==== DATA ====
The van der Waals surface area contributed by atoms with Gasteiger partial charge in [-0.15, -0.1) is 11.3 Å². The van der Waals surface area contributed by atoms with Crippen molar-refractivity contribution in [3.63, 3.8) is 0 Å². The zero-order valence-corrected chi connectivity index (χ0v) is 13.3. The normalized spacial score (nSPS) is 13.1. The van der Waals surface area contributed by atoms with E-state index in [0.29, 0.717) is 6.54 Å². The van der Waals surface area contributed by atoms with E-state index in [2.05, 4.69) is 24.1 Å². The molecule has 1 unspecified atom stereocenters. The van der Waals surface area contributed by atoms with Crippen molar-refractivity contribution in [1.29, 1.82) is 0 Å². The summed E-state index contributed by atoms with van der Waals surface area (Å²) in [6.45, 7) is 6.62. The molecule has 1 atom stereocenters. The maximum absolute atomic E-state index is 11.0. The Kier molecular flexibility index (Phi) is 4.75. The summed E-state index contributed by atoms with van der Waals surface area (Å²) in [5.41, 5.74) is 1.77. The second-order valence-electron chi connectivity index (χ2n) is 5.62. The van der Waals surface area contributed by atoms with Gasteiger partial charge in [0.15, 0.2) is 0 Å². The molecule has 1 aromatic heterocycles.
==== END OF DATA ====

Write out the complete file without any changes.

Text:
The van der Waals surface area contributed by atoms with Gasteiger partial charge in [-0.15, -0.1) is 11.3 Å². The van der Waals surface area contributed by atoms with Crippen molar-refractivity contribution in [3.63, 3.8) is 0 Å². The zero-order valence-corrected chi connectivity index (χ0v) is 13.3. The normalized spacial score (nSPS) is 13.1. The van der Waals surface area contributed by atoms with E-state index in [0.29, 0.717) is 6.54 Å². The van der Waals surface area contributed by atoms with E-state index in [2.05, 4.69) is 24.1 Å². The molecule has 1 unspecified atom stereocenters. The van der Waals surface area contributed by atoms with Crippen molar-refractivity contribution in [1.29, 1.82) is 0 Å². The summed E-state index contributed by atoms with van der Waals surface area (Å²) in [6.45, 7) is 6.62. The molecule has 1 atom stereocenters. The maximum absolute atomic E-state index is 11.0. The Kier molecular flexibility index (Phi) is 4.75. The summed E-state index contributed by atoms with van der Waals surface area (Å²) in [5.41, 5.74) is 1.77. The second-order valence-electron chi connectivity index (χ2n) is 5.62. The van der Waals surface area contributed by atoms with Gasteiger partial charge in [0.15, 0.2) is 0 Å². The molecule has 1 aromatic heterocycles.